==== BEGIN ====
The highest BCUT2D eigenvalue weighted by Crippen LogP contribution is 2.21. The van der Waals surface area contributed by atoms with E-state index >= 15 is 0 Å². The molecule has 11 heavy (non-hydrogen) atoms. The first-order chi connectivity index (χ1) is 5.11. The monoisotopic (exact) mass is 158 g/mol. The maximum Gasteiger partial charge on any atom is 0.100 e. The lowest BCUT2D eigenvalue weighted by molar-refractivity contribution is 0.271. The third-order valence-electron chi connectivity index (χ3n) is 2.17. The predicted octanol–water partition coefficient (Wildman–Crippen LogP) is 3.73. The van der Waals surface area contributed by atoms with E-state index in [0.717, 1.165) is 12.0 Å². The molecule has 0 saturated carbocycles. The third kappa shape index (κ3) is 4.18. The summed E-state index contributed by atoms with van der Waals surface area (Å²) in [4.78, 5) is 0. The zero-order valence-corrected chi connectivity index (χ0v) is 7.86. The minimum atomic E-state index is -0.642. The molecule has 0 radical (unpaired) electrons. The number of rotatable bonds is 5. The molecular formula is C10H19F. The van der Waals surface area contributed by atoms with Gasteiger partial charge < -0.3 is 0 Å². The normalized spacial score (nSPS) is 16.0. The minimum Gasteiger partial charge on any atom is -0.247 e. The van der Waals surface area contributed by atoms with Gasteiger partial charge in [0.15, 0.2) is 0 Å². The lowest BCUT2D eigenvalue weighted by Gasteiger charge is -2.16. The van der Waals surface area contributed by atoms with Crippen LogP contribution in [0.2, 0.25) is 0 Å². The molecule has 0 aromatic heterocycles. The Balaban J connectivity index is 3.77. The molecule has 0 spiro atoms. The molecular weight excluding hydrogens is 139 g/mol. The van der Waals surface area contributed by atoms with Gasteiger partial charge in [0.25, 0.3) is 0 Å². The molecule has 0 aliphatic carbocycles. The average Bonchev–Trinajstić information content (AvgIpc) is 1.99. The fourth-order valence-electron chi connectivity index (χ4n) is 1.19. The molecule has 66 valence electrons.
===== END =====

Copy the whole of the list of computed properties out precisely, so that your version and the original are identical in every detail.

The highest BCUT2D eigenvalue weighted by Crippen LogP contribution is 2.21. The van der Waals surface area contributed by atoms with E-state index >= 15 is 0 Å². The molecule has 11 heavy (non-hydrogen) atoms. The first-order chi connectivity index (χ1) is 5.11. The monoisotopic (exact) mass is 158 g/mol. The maximum Gasteiger partial charge on any atom is 0.100 e. The lowest BCUT2D eigenvalue weighted by molar-refractivity contribution is 0.271. The third-order valence-electron chi connectivity index (χ3n) is 2.17. The predicted octanol–water partition coefficient (Wildman–Crippen LogP) is 3.73. The van der Waals surface area contributed by atoms with E-state index in [0.717, 1.165) is 12.0 Å². The molecule has 0 saturated carbocycles. The third kappa shape index (κ3) is 4.18. The summed E-state index contributed by atoms with van der Waals surface area (Å²) in [4.78, 5) is 0. The zero-order valence-corrected chi connectivity index (χ0v) is 7.86. The minimum atomic E-state index is -0.642. The molecule has 0 radical (unpaired) electrons. The number of rotatable bonds is 5. The molecular formula is C10H19F. The van der Waals surface area contributed by atoms with Gasteiger partial charge < -0.3 is 0 Å². The normalized spacial score (nSPS) is 16.0. The minimum Gasteiger partial charge on any atom is -0.247 e. The van der Waals surface area contributed by atoms with Gasteiger partial charge in [0.15, 0.2) is 0 Å². The lowest BCUT2D eigenvalue weighted by Gasteiger charge is -2.16. The van der Waals surface area contributed by atoms with Crippen LogP contribution in [0.2, 0.25) is 0 Å². The molecule has 0 aromatic heterocycles. The Balaban J connectivity index is 3.77. The molecule has 0 spiro atoms. The molecular weight excluding hydrogens is 139 g/mol. The van der Waals surface area contributed by atoms with Gasteiger partial charge in [0.25, 0.3) is 0 Å². The molecule has 0 aliphatic carbocycles. The average Bonchev–Trinajstić information content (AvgIpc) is 1.99. The fourth-order valence-electron chi connectivity index (χ4n) is 1.19. The molecule has 66 valence electrons.